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Future US Interest Rates, Financial Markets, and the FED

Interest-Rates / US Interest Rates Nov 08, 2018 - 03:06 PM GMT

By: Raymond_Matison

Interest-Rates

Don’t fight the FED, is a long-established, oft-confirmed market proverb. The FED is indeed an incredibly powerful institution; in fact, it is perhaps the most powerful institution on the planet.  It is arguably more powerful than our combined air, sea, and land military forces.  These forces can reduce individual military targets to dust, they can flatten cities or even small countries killing thousands of people, but still it is no competition to the FED!  The FED with its power over interest rates and money creation, its expansion or contraction, its Petrodollar and global trading currency, its open market operations, and its foreign currency exchange markets can destroy the value of foreign currencies, and start revolutions. It can injure or even destroy economies of single countries or even whole regions of the developing world, in turn crippling the lives of tens or even hundreds millions of people.  It can finance wars, determining who will be victorious.


Reflect first on the last ten year period - after the near global meltdown of our financial markets in 2008.  The direct and determined intervention of the FED reducing interest rates to historical lows for nearly a decade and creation of trillions of new dollars caused the stock market to rise fourfold from its nadir in 2008 to its high in 2018.  By creating trillions of new dollars, it saved the global banking system from collapse.  With its influence over foreign exchange markets, it has maintained U.S. dollar hegemony even as it crashed currencies and economies of countries it sees as strong competitors or unacceptable owners of vast natural resources which our elite globalists want to control, weaken or punish. That is the power of the FED.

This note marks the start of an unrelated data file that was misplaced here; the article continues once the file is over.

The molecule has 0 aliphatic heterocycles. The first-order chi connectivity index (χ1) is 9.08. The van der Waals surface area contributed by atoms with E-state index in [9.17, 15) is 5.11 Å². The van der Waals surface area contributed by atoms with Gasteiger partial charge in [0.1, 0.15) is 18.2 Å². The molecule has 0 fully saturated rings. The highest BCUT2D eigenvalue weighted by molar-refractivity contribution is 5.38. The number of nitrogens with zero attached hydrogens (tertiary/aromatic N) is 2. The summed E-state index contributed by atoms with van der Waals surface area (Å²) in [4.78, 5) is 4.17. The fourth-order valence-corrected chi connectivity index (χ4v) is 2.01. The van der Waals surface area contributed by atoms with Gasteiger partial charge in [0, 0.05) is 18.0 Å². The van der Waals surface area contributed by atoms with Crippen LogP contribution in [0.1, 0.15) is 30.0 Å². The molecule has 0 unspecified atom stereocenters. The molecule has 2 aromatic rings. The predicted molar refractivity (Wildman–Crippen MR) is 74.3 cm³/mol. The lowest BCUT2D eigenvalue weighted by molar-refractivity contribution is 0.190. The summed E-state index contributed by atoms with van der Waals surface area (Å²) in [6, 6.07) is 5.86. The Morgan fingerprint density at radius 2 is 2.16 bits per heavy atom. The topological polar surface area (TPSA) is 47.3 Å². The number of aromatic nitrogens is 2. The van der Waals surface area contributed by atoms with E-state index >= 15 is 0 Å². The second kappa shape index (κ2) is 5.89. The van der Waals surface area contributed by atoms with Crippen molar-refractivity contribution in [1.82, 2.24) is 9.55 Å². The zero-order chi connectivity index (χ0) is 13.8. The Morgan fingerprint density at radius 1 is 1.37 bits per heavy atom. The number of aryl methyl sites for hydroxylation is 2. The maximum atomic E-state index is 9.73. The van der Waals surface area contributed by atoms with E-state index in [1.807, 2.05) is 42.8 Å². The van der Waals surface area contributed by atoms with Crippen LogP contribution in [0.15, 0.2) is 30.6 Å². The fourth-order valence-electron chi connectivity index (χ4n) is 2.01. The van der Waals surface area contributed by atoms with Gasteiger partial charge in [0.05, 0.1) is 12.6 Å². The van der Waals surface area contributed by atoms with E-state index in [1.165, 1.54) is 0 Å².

Historical FED prowess

Economic history shows that the US was able to participate in WWI because the then recently formed FED created dollars by which we could financially “afford” to participate in that wholly European war.  In his book “End the FED” author Ron Paul states “the United States might have stayed out of the conflict. But having the Fed, the United States entered the conflict in 1917.  There were … new bonds to float, and a massive expansion of government debt that was backed by the power of the Fed to create money to pay back the debt.”  After WWI the FED’s further expansion of money promoted low interest rates which created the stock market of the Roaring Twenties.  Its decision to raise interest rates in the late 1920s caused the Great Depression.  The FED also had the power to sideline real gold-backed money, drive gold out of public circulation in the 1930s, and replace it with a system it could more readily manage or manipulate. 

The FED also facilitated “paying” for our participation in WWII, by distributing record volumes of Treasury bond issues through its banking system, thereby allocating war cost to every citizen.  As England and other countries purchased war materials from the United States with payment in gold, it accumulated the greatest hoard of gold ever amassed in the history of the world.  It then created a new global monetary system based on the dollar which was to be “as good as gold”.  But a scant twenty five years later it was obvious to most countries that the dollar was not as good as gold, and the United States had to close their gold exchange window in 1971 to protect its diminishing gold stock from being lost to foreign countries seeking to exchange their dollars for gold.